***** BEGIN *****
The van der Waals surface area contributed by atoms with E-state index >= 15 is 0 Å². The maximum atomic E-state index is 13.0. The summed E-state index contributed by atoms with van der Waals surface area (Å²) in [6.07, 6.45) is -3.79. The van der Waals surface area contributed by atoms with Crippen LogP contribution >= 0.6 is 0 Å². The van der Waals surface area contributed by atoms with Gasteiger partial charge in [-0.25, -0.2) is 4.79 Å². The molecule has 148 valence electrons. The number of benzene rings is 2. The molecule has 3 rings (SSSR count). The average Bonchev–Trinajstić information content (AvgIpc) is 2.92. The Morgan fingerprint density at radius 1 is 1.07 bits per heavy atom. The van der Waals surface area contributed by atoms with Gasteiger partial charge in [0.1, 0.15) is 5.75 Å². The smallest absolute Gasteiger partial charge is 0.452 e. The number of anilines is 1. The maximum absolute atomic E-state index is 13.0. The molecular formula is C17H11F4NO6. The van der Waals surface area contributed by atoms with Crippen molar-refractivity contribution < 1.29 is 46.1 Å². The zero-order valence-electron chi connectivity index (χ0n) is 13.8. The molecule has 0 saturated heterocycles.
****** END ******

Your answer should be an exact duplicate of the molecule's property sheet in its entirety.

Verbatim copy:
The van der Waals surface area contributed by atoms with E-state index >= 15 is 0 Å². The maximum atomic E-state index is 13.0. The summed E-state index contributed by atoms with van der Waals surface area (Å²) in [6.07, 6.45) is -3.79. The van der Waals surface area contributed by atoms with Crippen LogP contribution >= 0.6 is 0 Å². The van der Waals surface area contributed by atoms with Gasteiger partial charge in [-0.25, -0.2) is 4.79 Å². The molecule has 148 valence electrons. The number of benzene rings is 2. The molecule has 3 rings (SSSR count). The average Bonchev–Trinajstić information content (AvgIpc) is 2.92. The Morgan fingerprint density at radius 1 is 1.07 bits per heavy atom. The van der Waals surface area contributed by atoms with Gasteiger partial charge in [0.1, 0.15) is 5.75 Å². The smallest absolute Gasteiger partial charge is 0.452 e. The number of anilines is 1. The maximum absolute atomic E-state index is 13.0. The molecular formula is C17H11F4NO6. The van der Waals surface area contributed by atoms with Crippen molar-refractivity contribution < 1.29 is 46.1 Å². The zero-order valence-electron chi connectivity index (χ0n) is 13.8. The molecule has 0 saturated heterocycles.